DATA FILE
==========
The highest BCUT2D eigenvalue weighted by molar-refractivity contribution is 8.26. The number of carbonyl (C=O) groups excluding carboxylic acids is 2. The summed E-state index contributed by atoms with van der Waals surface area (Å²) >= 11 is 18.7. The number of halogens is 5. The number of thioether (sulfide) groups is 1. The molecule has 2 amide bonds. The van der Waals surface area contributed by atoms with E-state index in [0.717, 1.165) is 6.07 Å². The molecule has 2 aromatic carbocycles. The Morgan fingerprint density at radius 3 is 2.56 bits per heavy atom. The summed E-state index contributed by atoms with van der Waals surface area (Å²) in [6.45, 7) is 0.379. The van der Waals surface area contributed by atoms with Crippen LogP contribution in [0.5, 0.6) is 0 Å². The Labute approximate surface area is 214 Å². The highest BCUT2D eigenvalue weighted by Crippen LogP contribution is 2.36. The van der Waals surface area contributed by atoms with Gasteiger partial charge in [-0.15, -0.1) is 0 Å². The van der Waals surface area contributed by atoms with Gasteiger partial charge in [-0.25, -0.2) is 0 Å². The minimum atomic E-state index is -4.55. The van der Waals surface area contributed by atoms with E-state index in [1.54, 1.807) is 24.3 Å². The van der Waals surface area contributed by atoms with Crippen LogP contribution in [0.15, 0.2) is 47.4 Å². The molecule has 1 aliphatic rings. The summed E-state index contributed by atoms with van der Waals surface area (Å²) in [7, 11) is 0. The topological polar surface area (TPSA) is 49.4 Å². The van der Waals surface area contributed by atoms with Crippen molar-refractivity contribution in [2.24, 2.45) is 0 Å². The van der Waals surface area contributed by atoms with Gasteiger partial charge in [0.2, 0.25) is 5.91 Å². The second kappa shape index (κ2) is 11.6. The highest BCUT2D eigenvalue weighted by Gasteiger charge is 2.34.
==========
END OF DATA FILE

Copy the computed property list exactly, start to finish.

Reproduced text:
The highest BCUT2D eigenvalue weighted by molar-refractivity contribution is 8.26. The number of carbonyl (C=O) groups excluding carboxylic acids is 2. The summed E-state index contributed by atoms with van der Waals surface area (Å²) >= 11 is 18.7. The number of halogens is 5. The number of thioether (sulfide) groups is 1. The molecule has 2 amide bonds. The van der Waals surface area contributed by atoms with E-state index in [0.717, 1.165) is 6.07 Å². The molecule has 2 aromatic carbocycles. The Morgan fingerprint density at radius 3 is 2.56 bits per heavy atom. The summed E-state index contributed by atoms with van der Waals surface area (Å²) in [6.45, 7) is 0.379. The van der Waals surface area contributed by atoms with Crippen LogP contribution in [0.5, 0.6) is 0 Å². The Labute approximate surface area is 214 Å². The highest BCUT2D eigenvalue weighted by Crippen LogP contribution is 2.36. The van der Waals surface area contributed by atoms with Gasteiger partial charge in [-0.15, -0.1) is 0 Å². The van der Waals surface area contributed by atoms with Gasteiger partial charge in [-0.25, -0.2) is 0 Å². The minimum atomic E-state index is -4.55. The van der Waals surface area contributed by atoms with E-state index in [1.54, 1.807) is 24.3 Å². The van der Waals surface area contributed by atoms with Crippen LogP contribution in [0.15, 0.2) is 47.4 Å². The molecule has 1 aliphatic rings. The summed E-state index contributed by atoms with van der Waals surface area (Å²) in [7, 11) is 0. The topological polar surface area (TPSA) is 49.4 Å². The van der Waals surface area contributed by atoms with Crippen molar-refractivity contribution in [2.24, 2.45) is 0 Å². The van der Waals surface area contributed by atoms with Gasteiger partial charge in [0.2, 0.25) is 5.91 Å². The second kappa shape index (κ2) is 11.6. The highest BCUT2D eigenvalue weighted by Gasteiger charge is 2.34.